October 1, 2013

On the Other Side

"Life starts all over again when it gets crisp in the fall."
-The Great Gatsby
(source)

There have been so many balls in the air chez Smith - family, work, pregnancy, staying semi-sane, attempting to keep my children clothed despite their desires to the contrary - that I've neglected this little online scrapbook in an effort to keep juggling.

I've been touched and taken aback by the response to our experiences in the last year and a half, though. People pull me aside at tailgates, after church services, by email or Facebook message and talk to me about transparency in the face of struggle. It's inspired me, loudmouth that I am, to keep talking. And to thank each of you who've shared your story with me.

If you've landed here because you love us or you're curious about how we are, I'm happy to give you a peek into our lives besides, "We're great; how are y'all?" If you're reading because you've walked a similar path and want a window into how we're dealing with it, well, here it is.

Last Friday, September 27th, was our due date for the baby we lost in April. As it approached and friends who had been expecting alongside us began to deliver, the reality of what was missing felt weightier.

When I stay in motion, I can glide through life without processing it; sometimes that's a valuable skill. There are times, though, when you've got to face facts, and last week was one of those times.

Leading up to the due date that wasn't, I felt oddly empty - as if my arms should be holding something, someone. I don't know if it's biology, hormones or the fact that I've never carried a baby past 39 weeks, but my body knew it was time. I was waiting on a baby that wouldn't arrive; that made my heart ache.

Thankfully, as with many things in life, anticipation was worst than reality. The days before I had flashes of what would have been, of a happy ending; on the due date itself I felt peace. I'd certainly never have chosen to lose our baby, but we see the Lord's hand in the way our lives are coming together in the wake of our loss.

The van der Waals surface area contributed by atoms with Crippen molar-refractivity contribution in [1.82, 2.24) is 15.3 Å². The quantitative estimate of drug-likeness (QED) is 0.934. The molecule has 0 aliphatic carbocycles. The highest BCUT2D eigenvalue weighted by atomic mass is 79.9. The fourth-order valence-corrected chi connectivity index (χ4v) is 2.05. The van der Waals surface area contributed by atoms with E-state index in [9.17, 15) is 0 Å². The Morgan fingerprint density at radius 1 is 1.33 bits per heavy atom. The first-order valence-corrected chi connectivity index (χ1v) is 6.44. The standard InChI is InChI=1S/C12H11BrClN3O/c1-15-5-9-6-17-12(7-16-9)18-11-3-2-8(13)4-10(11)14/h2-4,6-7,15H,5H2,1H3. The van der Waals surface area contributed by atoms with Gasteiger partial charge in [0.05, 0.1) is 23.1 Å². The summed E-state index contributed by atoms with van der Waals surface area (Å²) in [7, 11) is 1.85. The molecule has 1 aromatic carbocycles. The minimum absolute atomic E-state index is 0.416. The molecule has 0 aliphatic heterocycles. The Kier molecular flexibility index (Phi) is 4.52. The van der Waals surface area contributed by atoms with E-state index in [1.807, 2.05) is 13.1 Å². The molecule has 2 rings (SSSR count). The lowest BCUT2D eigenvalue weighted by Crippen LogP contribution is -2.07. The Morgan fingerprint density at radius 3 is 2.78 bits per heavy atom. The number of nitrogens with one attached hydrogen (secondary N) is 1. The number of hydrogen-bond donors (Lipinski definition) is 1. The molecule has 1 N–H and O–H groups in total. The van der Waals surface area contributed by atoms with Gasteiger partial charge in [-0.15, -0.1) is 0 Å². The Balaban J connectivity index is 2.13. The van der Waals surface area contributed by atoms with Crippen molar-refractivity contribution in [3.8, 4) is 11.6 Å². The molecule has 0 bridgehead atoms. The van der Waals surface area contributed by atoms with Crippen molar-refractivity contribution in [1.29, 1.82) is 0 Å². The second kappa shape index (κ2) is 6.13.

Happy Tiger fans

Bradley and I spent the remainder of the weekend celebrating Clemson's Homecoming and eating far too much of his mom's fabulous cooking. I tried to focus on all I'm thankful for - our little family, the incredible support we've gotten, the opportunity to help others who are hurting.

I can't ignore the fact that, unlike many friends of mine who've lost babies, I am expecting another. It made the day bittersweet, realizing our future valentine wouldn't be on the way if we hadn't lost our third child.

Knowing I can't control the timing of any of this, the fact that it happened, the way it did - it could be paralyzing, but it's actually quite freeing. I have no hand in this; I'm along for the ride. I didn't create these lives, I can't control them and I believe the One who did has a plan far better than my own. (Even if there are spots that feel like nothing could be worse, in all honesty.)

I'm praying the Lord uses all of this for His glory, that He lets our family be a testament to His faithfulness, to the power of hope. I don't take for granted the promise of a new life, the fact that we can dare again to love a little person we haven't met yet.

I'm thankful we'll meet our third baby one day, that someone who is a part of us is already in heaven; it brings me great joy to imagine meeting the child we didn't get to hold here.

I'd dreamed of late September for months, and dreaded it since I saw our still baby on an ultrasound screen. September 27th came and went, and we're still here. We're thankful, hopeful, moving on.

We'll never forget this baby; I'll never wish I wasn't holding it, never stop imagining its face.

The pain of the due date is behind me, though, even if the whole experience may never quite be. I'm on the other side, and it's not as scary as I imagined.

If you're not on the other side - if you're right dab smack in the middle of the not peaceful, not healing, not putting one foot in front of the other, flat out wretched and absolutely not okay part - my prayers are with you. These verses were shared by a wise friend who's been there, too:

"Though the fig tree does not bud,
and there are no grapes on the vines,
though the olive crop fails and the fields produce no food,
though there are no sheep in the pen
and no cattle in the stalls,
yet I will rejoice in the Lord. 
I will be joyful in God my Savior."
-Habakkuk 3:17-18

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